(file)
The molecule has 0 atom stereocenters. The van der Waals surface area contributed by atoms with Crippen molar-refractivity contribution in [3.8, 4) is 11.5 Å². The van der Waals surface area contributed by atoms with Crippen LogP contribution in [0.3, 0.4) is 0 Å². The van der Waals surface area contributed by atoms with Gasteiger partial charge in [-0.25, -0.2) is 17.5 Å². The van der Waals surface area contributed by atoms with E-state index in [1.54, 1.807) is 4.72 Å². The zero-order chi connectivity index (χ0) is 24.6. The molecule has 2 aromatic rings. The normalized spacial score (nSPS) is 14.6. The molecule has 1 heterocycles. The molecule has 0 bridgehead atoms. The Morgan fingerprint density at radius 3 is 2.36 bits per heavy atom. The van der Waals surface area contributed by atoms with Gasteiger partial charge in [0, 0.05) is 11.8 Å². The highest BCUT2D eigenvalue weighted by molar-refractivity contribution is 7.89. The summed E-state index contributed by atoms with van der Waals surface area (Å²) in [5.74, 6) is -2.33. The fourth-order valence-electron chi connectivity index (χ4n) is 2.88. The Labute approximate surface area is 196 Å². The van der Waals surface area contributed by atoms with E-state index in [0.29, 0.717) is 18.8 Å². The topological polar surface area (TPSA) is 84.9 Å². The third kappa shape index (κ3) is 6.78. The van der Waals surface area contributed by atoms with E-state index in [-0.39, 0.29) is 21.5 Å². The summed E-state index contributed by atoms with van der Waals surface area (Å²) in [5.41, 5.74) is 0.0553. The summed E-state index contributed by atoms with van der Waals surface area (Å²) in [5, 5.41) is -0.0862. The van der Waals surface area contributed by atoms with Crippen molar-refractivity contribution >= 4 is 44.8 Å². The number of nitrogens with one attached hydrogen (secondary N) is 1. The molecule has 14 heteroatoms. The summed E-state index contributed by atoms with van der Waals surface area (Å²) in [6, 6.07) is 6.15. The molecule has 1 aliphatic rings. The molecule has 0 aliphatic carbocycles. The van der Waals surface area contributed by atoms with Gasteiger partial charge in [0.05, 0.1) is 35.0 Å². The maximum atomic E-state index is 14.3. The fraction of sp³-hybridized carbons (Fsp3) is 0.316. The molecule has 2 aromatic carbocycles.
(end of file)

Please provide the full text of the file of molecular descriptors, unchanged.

The molecule has 0 atom stereocenters. The van der Waals surface area contributed by atoms with Crippen molar-refractivity contribution in [3.8, 4) is 11.5 Å². The van der Waals surface area contributed by atoms with Crippen LogP contribution in [0.3, 0.4) is 0 Å². The van der Waals surface area contributed by atoms with Gasteiger partial charge in [-0.25, -0.2) is 17.5 Å². The van der Waals surface area contributed by atoms with E-state index in [1.54, 1.807) is 4.72 Å². The zero-order chi connectivity index (χ0) is 24.6. The molecule has 2 aromatic rings. The normalized spacial score (nSPS) is 14.6. The molecule has 1 heterocycles. The molecule has 0 bridgehead atoms. The Morgan fingerprint density at radius 3 is 2.36 bits per heavy atom. The van der Waals surface area contributed by atoms with Gasteiger partial charge in [0, 0.05) is 11.8 Å². The highest BCUT2D eigenvalue weighted by molar-refractivity contribution is 7.89. The summed E-state index contributed by atoms with van der Waals surface area (Å²) in [5.74, 6) is -2.33. The fourth-order valence-electron chi connectivity index (χ4n) is 2.88. The Labute approximate surface area is 196 Å². The van der Waals surface area contributed by atoms with E-state index in [0.29, 0.717) is 18.8 Å². The topological polar surface area (TPSA) is 84.9 Å². The third kappa shape index (κ3) is 6.78. The van der Waals surface area contributed by atoms with E-state index in [-0.39, 0.29) is 21.5 Å². The summed E-state index contributed by atoms with van der Waals surface area (Å²) in [5.41, 5.74) is 0.0553. The summed E-state index contributed by atoms with van der Waals surface area (Å²) in [5, 5.41) is -0.0862. The van der Waals surface area contributed by atoms with Crippen molar-refractivity contribution >= 4 is 44.8 Å². The number of nitrogens with one attached hydrogen (secondary N) is 1. The molecule has 14 heteroatoms. The summed E-state index contributed by atoms with van der Waals surface area (Å²) in [6, 6.07) is 6.15. The molecule has 1 aliphatic rings. The molecule has 0 aliphatic carbocycles. The van der Waals surface area contributed by atoms with Gasteiger partial charge in [0.05, 0.1) is 35.0 Å². The maximum atomic E-state index is 14.3. The fraction of sp³-hybridized carbons (Fsp3) is 0.316. The molecule has 2 aromatic carbocycles.